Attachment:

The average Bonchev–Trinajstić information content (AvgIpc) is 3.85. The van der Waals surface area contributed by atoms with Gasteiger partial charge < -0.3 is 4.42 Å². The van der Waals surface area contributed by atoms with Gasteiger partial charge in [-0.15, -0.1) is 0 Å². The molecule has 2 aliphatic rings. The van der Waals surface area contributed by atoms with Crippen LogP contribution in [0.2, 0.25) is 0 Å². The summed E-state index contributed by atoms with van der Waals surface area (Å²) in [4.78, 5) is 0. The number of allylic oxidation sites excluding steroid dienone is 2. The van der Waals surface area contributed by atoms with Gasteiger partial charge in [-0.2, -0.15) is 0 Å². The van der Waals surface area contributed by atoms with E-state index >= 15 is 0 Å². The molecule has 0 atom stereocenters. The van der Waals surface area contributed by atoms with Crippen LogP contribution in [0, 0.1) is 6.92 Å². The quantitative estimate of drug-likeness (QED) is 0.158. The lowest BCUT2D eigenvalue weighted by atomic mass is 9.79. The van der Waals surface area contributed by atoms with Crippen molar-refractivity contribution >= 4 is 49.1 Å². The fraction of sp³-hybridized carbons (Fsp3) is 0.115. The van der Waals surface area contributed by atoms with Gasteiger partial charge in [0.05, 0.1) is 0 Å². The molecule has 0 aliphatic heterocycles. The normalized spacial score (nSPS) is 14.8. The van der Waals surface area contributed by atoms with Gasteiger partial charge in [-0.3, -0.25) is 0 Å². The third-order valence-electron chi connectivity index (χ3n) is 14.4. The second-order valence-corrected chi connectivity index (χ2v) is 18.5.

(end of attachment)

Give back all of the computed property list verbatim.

The average Bonchev–Trinajstić information content (AvgIpc) is 3.85. The van der Waals surface area contributed by atoms with Gasteiger partial charge < -0.3 is 4.42 Å². The van der Waals surface area contributed by atoms with Gasteiger partial charge in [-0.15, -0.1) is 0 Å². The molecule has 2 aliphatic rings. The van der Waals surface area contributed by atoms with Crippen LogP contribution in [0.2, 0.25) is 0 Å². The summed E-state index contributed by atoms with van der Waals surface area (Å²) in [4.78, 5) is 0. The number of allylic oxidation sites excluding steroid dienone is 2. The van der Waals surface area contributed by atoms with Gasteiger partial charge in [-0.2, -0.15) is 0 Å². The van der Waals surface area contributed by atoms with E-state index >= 15 is 0 Å². The molecule has 0 atom stereocenters. The van der Waals surface area contributed by atoms with Crippen LogP contribution in [0, 0.1) is 6.92 Å². The quantitative estimate of drug-likeness (QED) is 0.158. The lowest BCUT2D eigenvalue weighted by atomic mass is 9.79. The van der Waals surface area contributed by atoms with Crippen molar-refractivity contribution >= 4 is 49.1 Å². The fraction of sp³-hybridized carbons (Fsp3) is 0.115. The van der Waals surface area contributed by atoms with Gasteiger partial charge in [0.05, 0.1) is 0 Å². The molecule has 0 aliphatic heterocycles. The normalized spacial score (nSPS) is 14.8. The van der Waals surface area contributed by atoms with Gasteiger partial charge in [-0.3, -0.25) is 0 Å². The third-order valence-electron chi connectivity index (χ3n) is 14.4. The second-order valence-corrected chi connectivity index (χ2v) is 18.5.